“You like giant fat Chinese boy with head covered in blood.”
The redhead made as if to throw her drink in Gregori’s face, but Gregori deftly caught the glass with his hand as she tipped it. He brought it to his mouth and drained its neon-colored contents in a fluid motion.
“Thanks free drink, monster lady,” he laughed and was driven off by swung purses and insults.
I moved away to a table so that the women did not see Gregori make his way over to where I was sitting. I bought him a fourth beer, which he drained almost instantly.I surveyed the crowd.
A quartet of Latino men in their early twenties had staked out a corner of the dance floor not too far from where we were seated. One of them had a big rectangular face and a unibrow to put Frida Kahlo to shame. I pointed them out to Gregori.
“I do this insult,” Gregori shouted, “but is dangerous. Too many men at one time and they are likely to hit.”
“You don’t have to-,” I began, but Gregori cut me off.
“I have secret weapon.”
Gregori reached into his mouth with his thumb and index finger and gripped his two front teeth. With a pop nearly all of his top teeth came away, attached to a pink plastic piece molded to the roof of his mouth.
“Was kick by horse,” he explained. “People punch and think they knock teeth out. Scare them and no more fight.”
“Alright,” I said, “if you’re certain.”
Gregori nodded, replaced the false teeth, and leapt into action. I waited for him to nearly reach his intended victim before I stood and sidled closer to the dance floor. It was difficult to hear so close to the towers of speakers, but Gregori was shouting for my benefit.
“Hey there Mexican friend!”
The man stopped dancing and frowned at Gregori.
“Thought I tell you that you have something on head,” Gregori pointed. “Oh, that is my bad, it is just all of your ugly face and it is all over your ugly head.”
The man shouted something back that I couldn’t hear. Gregori continued.
“You might think so but then it is my guess you don’t own any mirror.”
The man stepped to within inches of Gregori’s face.
“Question I have: is hard to comb hair to match fried egg face? Like Humpty Dumpty broke and roll around in barber shop.”
Machismo!The punch came with a telegraphed windup of the man’s arm and then a furious swing at Gregori. The husky Russian made no attempt to avoid the blow and was caught off guard when it struck him squarely in the chest. I heard him gasp, a truncated oof, and he staggered backward clutching at his chest.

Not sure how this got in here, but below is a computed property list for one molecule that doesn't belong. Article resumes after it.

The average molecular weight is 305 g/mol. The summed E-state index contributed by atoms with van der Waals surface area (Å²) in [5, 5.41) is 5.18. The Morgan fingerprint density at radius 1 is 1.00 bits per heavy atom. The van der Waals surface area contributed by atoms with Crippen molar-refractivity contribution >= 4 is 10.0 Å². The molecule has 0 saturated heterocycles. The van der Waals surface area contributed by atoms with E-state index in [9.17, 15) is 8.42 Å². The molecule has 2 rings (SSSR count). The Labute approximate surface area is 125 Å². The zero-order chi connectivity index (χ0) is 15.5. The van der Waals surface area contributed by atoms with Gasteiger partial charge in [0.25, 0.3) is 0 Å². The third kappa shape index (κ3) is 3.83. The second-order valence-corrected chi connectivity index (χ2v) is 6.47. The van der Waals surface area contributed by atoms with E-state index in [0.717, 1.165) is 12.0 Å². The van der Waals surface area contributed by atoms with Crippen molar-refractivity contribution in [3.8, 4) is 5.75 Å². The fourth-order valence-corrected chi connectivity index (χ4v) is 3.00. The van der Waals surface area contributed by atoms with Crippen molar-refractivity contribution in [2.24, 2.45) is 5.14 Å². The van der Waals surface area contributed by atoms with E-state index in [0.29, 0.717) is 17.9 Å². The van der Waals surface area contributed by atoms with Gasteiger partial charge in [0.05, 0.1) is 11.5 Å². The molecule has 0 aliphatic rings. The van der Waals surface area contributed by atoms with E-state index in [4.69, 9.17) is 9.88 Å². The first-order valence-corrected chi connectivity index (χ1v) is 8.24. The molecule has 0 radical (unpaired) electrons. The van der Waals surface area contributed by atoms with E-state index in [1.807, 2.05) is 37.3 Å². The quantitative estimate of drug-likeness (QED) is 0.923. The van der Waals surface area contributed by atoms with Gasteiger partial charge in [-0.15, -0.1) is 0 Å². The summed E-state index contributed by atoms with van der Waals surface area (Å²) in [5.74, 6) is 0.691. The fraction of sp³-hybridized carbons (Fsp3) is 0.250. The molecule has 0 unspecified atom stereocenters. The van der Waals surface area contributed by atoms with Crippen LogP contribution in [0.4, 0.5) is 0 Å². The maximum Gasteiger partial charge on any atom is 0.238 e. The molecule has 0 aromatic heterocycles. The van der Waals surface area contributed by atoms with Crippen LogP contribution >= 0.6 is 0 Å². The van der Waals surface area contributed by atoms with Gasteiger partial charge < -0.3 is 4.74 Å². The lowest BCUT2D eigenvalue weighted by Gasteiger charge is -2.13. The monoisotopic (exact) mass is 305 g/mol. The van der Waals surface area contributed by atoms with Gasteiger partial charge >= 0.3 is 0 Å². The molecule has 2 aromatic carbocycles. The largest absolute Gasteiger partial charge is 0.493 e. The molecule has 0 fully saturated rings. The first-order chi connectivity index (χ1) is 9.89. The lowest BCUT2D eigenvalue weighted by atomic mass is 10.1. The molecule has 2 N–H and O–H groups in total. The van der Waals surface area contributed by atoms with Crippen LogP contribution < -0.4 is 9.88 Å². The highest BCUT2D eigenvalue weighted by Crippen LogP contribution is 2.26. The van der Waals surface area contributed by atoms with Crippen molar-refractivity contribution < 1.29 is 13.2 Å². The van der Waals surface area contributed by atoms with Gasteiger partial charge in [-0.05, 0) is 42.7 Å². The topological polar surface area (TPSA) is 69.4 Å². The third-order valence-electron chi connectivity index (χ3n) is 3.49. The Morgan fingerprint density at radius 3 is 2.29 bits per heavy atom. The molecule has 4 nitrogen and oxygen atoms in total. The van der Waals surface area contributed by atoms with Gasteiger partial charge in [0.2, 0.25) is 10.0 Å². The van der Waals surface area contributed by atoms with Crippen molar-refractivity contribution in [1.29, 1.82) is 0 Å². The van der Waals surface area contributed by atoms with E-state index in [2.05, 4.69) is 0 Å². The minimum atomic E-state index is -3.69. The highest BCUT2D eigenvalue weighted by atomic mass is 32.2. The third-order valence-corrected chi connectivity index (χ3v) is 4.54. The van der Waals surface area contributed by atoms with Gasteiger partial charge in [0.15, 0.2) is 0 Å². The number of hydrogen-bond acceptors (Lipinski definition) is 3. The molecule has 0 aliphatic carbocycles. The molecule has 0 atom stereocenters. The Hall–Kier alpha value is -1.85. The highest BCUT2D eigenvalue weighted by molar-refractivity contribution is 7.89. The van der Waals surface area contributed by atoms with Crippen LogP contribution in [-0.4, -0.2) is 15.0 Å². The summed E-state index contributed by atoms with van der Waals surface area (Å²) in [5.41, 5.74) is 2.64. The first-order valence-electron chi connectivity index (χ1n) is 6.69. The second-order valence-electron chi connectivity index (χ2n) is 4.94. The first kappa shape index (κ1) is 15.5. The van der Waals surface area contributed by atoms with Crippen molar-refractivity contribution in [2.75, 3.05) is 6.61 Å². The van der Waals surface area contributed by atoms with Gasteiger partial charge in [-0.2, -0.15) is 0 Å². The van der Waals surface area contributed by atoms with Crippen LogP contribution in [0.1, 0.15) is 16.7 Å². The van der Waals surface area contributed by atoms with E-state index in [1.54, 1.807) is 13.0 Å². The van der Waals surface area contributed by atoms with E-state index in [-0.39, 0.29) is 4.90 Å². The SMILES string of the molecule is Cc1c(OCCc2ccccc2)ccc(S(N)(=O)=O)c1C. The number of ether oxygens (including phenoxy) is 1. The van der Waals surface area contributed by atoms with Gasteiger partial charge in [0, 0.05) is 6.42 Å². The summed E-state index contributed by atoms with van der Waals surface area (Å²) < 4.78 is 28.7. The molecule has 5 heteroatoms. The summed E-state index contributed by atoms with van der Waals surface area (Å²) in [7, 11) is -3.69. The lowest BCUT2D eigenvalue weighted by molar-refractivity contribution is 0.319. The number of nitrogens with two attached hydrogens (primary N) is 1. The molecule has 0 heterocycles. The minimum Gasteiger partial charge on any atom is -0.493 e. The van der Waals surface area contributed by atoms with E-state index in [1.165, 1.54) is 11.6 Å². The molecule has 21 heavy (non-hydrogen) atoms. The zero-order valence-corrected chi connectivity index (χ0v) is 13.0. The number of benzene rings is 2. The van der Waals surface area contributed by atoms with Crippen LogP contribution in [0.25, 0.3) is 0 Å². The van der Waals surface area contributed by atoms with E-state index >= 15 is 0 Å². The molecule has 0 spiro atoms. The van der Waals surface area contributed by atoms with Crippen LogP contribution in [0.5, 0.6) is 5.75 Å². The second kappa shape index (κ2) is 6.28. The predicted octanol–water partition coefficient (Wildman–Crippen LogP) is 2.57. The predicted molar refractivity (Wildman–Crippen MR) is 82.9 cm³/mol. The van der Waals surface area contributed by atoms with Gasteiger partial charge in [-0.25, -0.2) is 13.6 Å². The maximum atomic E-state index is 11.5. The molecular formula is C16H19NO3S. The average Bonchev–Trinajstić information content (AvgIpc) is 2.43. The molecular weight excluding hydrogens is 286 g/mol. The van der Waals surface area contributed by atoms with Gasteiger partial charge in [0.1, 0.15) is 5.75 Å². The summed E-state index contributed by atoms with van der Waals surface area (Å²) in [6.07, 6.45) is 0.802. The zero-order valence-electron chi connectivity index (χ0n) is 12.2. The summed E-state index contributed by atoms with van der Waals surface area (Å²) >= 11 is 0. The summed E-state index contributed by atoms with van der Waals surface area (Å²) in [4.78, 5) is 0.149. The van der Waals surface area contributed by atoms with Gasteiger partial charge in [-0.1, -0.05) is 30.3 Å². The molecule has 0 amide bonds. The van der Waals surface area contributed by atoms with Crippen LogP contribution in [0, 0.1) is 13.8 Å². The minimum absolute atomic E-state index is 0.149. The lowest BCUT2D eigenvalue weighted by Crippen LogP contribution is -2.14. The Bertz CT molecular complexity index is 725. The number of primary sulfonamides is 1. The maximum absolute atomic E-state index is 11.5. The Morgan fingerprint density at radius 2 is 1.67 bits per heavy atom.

The Latino man cocked back his fist to throw another punch, but the vigilant bouncers were already on top of the altercation. They ejected the poor victim and his pals from the club, but stood with Gregori at the bar. The Russian’s face was red and he leaned against the bar top. Concern showed on the faces of several of the bouncers.
I approached just in time to hear the bartender shout, “The ambulance is on its way!”
“He’s having a heart attack,” one of the bouncers diagnosed.
They sat him in a chair near the entrance, waiting for the ambulance. Gregori’s chest rose and fell heavily and he looked at me with pain in his eyes. I watched with unease as more patrons were allowed in, laughing and chatting with one another as though poor Gregori were not dying nearby.
“It’ll be okay,” I patted his shoulder.
“I do not think so, Mr. Zack.”
I looked at the way his fingertips dug into the threadbare sweater.
Minutes later the ambulance screeched to a halt at the curb outside the club. Gregori surged to his feet at the sight.He staggered towards the EMTs, his fingers still twisted in the fabric of his sweater.They motioned for him to lie down. He barreled past them and clambered into the back of the ambulance.
The drama of the scene held me at a distance. I watched through the open door of the ambulance as Gregori settled onto his back on a stretcher. One of the EMTs snipped open his sweater with scissors and another began attaching leads to his furry chest. Gregori fought against them, his legs thrashing. He sat up, gripping the man’s arm.One of the EMTs waved me into the ambulance.
“His heart rate and blood pressure are spiking, we need to get him to the hospital,” the EMT explained. “I think he wants you to ride along.”